This plan is inspired by the old- fashioned hideaway ironing boards found in New England apartments. The “Three Stooges” shorts and movies often made use of this item, smacking Larry on the head when he least expected it.
I was browsing the internet, and saw a beautiful cabinet on Woodstore.net. Inspired, I looked around and saw a pie cabinet that would be perfect. Any tall, slender cabinet will work for this project, or one can be built from plank wood and decorated with molding.
This article assumes the reader has basic to intermediate woodworking skills.
You will need:
· Pie cabinet or tall, slender cabinet at least 48″ tall and at least 6″ deep · Cut out of ironing board, 36″ to 40″ long made from furniture grade plywood or OSB strandboard · Ironing board cover and padding · Cabinet hinges, two each · Woodworking tools, markers, measuring tape, jigsaw · Paint or stain · French cleats for mounting cabinet on wall · One 8- foot board 1- by- 4 · Screen door latch
Refinish the cabinet if necessary. Remove the legs and save for future projects. Use a helper to measure from the floor to the height you want for the ironing board. Make a light mark on the wall.
If the shelves inside the cabinet are against the front door, cut each shelf back one inch to accommodate the ironing board.
Build up the third shelf with the 1- by- 4 boards. Attach directly to the sides of the cabinet and the shelf. The ironing board will have something solid to attach to.
Attach the ironing board to the 1- by- 4 boards using the cabinet hinges. Close the cabinet door and attach to the wall using a French cleat.
Open the door and lower the ironing board. Measure from the ironing board to the floor, and if necessary, attach a leg for added stability if ironing heavy items will be done.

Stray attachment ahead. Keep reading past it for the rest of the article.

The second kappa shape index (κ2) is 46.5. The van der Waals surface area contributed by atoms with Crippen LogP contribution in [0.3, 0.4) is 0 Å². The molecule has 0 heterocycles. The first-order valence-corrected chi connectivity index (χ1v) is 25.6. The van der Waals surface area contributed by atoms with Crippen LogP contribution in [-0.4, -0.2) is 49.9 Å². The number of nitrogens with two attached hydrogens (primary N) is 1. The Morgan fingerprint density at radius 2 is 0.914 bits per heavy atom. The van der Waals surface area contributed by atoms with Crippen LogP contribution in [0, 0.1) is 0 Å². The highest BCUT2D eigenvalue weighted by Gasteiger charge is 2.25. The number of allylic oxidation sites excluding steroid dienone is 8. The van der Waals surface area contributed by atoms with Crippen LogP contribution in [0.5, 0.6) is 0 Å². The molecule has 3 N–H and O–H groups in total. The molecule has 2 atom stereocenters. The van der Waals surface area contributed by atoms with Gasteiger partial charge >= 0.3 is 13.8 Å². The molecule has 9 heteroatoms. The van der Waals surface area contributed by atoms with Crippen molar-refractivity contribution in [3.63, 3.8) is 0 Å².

Do this by centering a 3/8″ x ½” t- nut 12″ from the end. Thread a 3/8″ hanger bolt onto a table leg or 2- by- 2 blank that will reach from the board to the floor. Store the leg inside the cabinet, hang it on the side, or across the top.
Cover the ironing board with padding and the ironing board cover.
To keep children safe, attach a latch to the bottom of the ironing board and the inside of the cabinet. A simple screen door latch will work. This will keep little heads from being hit if they open the cabinet door.
If desired, attach a lock to the cabinet to keep laundry and ironing items away from little hands.
Paint the cabinet if desired to match the décor.
This maximizes the use of space in laundry rooms and keeps the ironing board concealed. In an apartment, the cabinet might not be mounted on a wall. Stack it on top of a wooden storage cabinet instead.
Reusing old furniture in new ways saves money and gives a new look to your home. This would make a great housewarming gift.
Source: Staff Plan, “Ironing – Board Hideaway Woodworking Plan,” Wood website, no date given
Source: Staff Article, “How To Build An Ironing- Board Cabinet,” HGTV website, no date given